Exciting discoveries at Ancient Philippopolis
The ongoing excavations in the heart of Ancient Philippopolis, better known as modern day Plovdiv in Bulgaria, have unearthed an ancient pantheon temple and a Pompeiian style brothel. The excavations of the six luxury quarters of the ancient city centre have challenged what was previously thought about life during its time as an outpost of the Roman Empire and has raised questions that we are currently unable to answer. Led by Zheni Tankova of the Plovdiv Museum of Archaeology, other discoveries have included an inn with a tavern, and extravagant public and residential buildings.
However, it is the temple and the brothel that have caused the most excitement. The Antiquity Temple contained evidence of being a place of worship for several different deities, not a single god as was customary for the time. Inside the temple were figures made of marble, clay and terracotta that depicted different deities worshipped by the Thracians, Romans, Greeks, Persians and Phrygians. While not well preserved, it is the first temple of it’s type to be discovered in the region. Tankova described it as ‘a true Pantheon, the Pantheon of Ancient Philippopolis’.
Equally exciting is the Roman brothel, though it’s street-facing entrance, mixed masonry and richly decorated interior suggest that it was something far more special. It could be considered a Courtesan House, ‘a resting place, after taking a bath’ according to Tankova. This style of brothel has not yet been seen outside of Pompeii, though the Lupanar is roughly two centuries older.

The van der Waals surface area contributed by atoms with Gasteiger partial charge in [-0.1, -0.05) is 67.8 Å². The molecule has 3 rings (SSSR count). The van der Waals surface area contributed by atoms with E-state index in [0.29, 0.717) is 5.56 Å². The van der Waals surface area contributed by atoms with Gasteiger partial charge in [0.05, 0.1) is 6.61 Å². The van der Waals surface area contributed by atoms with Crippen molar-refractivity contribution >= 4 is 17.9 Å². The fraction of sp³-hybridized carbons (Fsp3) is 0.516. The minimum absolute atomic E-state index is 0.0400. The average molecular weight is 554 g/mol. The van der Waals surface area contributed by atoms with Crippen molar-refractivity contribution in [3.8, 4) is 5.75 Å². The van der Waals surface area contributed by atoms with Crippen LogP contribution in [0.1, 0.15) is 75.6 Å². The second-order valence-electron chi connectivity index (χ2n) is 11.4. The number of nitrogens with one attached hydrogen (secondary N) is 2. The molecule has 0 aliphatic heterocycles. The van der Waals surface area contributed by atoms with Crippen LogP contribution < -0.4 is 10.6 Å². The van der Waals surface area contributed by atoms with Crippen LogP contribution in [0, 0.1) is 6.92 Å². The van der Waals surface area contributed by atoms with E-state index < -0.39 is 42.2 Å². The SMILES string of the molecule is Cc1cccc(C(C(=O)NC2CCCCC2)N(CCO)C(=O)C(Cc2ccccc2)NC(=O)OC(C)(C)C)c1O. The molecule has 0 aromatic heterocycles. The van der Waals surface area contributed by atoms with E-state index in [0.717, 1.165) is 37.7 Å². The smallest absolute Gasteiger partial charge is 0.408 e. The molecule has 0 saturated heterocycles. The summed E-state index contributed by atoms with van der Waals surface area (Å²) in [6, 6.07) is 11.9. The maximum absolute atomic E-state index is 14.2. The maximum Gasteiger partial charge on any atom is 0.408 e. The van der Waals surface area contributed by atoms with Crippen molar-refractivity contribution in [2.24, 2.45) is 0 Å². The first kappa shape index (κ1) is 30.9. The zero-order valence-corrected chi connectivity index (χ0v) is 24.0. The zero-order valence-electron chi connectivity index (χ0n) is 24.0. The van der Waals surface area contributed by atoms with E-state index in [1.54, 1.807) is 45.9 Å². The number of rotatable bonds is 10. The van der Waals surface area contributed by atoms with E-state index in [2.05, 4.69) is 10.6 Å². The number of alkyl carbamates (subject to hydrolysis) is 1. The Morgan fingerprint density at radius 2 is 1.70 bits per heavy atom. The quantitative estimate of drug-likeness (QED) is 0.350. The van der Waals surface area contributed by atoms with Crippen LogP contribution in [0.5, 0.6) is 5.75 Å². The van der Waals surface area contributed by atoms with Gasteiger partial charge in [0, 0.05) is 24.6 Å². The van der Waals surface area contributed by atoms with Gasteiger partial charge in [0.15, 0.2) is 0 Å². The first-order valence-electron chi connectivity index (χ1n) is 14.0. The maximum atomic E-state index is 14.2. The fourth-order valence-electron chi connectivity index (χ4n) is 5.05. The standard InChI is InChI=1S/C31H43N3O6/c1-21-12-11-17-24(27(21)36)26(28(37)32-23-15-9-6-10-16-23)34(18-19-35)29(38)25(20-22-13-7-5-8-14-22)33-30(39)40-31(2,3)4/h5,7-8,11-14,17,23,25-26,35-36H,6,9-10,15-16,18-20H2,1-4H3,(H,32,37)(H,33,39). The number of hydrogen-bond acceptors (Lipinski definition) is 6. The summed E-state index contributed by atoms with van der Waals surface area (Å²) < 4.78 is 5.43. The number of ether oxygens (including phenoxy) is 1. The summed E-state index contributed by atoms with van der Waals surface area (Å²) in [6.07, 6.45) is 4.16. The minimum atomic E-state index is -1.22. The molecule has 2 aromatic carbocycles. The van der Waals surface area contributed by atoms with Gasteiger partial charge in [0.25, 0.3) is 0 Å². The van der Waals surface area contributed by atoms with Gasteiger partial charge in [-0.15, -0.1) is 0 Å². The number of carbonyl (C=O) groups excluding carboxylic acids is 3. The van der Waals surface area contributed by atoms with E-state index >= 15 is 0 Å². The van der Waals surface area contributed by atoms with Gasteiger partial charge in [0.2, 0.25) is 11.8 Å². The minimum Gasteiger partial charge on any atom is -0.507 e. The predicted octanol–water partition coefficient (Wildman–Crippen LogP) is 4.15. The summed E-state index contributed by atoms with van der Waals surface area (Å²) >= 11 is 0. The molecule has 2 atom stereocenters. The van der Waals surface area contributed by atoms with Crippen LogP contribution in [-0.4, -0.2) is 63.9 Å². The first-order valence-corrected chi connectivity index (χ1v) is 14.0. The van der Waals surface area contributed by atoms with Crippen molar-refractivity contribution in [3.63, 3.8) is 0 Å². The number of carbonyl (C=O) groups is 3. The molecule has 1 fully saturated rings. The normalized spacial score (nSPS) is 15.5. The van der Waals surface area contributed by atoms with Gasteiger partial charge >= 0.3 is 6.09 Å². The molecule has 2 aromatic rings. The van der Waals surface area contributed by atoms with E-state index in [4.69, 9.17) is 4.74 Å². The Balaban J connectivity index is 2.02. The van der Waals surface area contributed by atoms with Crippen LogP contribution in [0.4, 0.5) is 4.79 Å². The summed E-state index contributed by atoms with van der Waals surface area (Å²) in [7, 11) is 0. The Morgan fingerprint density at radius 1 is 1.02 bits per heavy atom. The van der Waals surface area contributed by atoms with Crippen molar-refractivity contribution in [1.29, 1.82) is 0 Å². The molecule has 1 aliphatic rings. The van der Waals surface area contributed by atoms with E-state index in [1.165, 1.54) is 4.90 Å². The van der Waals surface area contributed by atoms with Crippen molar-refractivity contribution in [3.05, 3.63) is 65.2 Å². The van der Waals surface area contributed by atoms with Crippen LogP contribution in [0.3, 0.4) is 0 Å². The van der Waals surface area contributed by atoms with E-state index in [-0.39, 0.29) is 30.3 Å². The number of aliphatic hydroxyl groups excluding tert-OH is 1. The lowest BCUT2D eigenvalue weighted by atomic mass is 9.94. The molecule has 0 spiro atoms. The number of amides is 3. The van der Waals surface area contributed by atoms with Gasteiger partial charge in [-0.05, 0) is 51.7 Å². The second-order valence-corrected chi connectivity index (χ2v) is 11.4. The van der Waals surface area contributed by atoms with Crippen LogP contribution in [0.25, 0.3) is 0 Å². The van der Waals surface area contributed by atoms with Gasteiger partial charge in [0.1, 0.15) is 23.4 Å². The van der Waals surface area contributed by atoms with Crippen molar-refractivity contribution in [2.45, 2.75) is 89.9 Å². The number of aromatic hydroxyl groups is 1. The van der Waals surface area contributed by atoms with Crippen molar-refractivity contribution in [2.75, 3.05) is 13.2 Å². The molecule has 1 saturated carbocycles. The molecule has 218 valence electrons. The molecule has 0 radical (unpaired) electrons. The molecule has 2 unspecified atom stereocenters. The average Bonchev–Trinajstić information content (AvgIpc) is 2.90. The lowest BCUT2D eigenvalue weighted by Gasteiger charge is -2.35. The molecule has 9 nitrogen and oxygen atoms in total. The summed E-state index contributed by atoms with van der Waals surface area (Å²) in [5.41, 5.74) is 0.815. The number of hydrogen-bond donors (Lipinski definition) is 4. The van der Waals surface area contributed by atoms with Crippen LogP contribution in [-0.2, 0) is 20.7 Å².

Philippopolis (Plovdiv) has an extensive history, with an archaeological and architectural legacy that stretches from the Hellenistic Age, through the Romans, the Ottomans, and the Bulgarian National Revival. We are only scratching the surface of what delights this city can offer up. In the last year, a 1st century Roman triumphal arc was discovered, evidence left behind from the Gothic invasion of the Roman Empire was uncovered at the Antiquity Odeon and a Roman tomb was unearthed by accident on the Plovdiv Medical University campus. Alongside these discoveries, the ongoing excavations of the Thracian and Roman Nebat Tepe Fortress continues to yield treasures that challenge what was previously believed about life in Philippopolis.
Added: 17th January 2019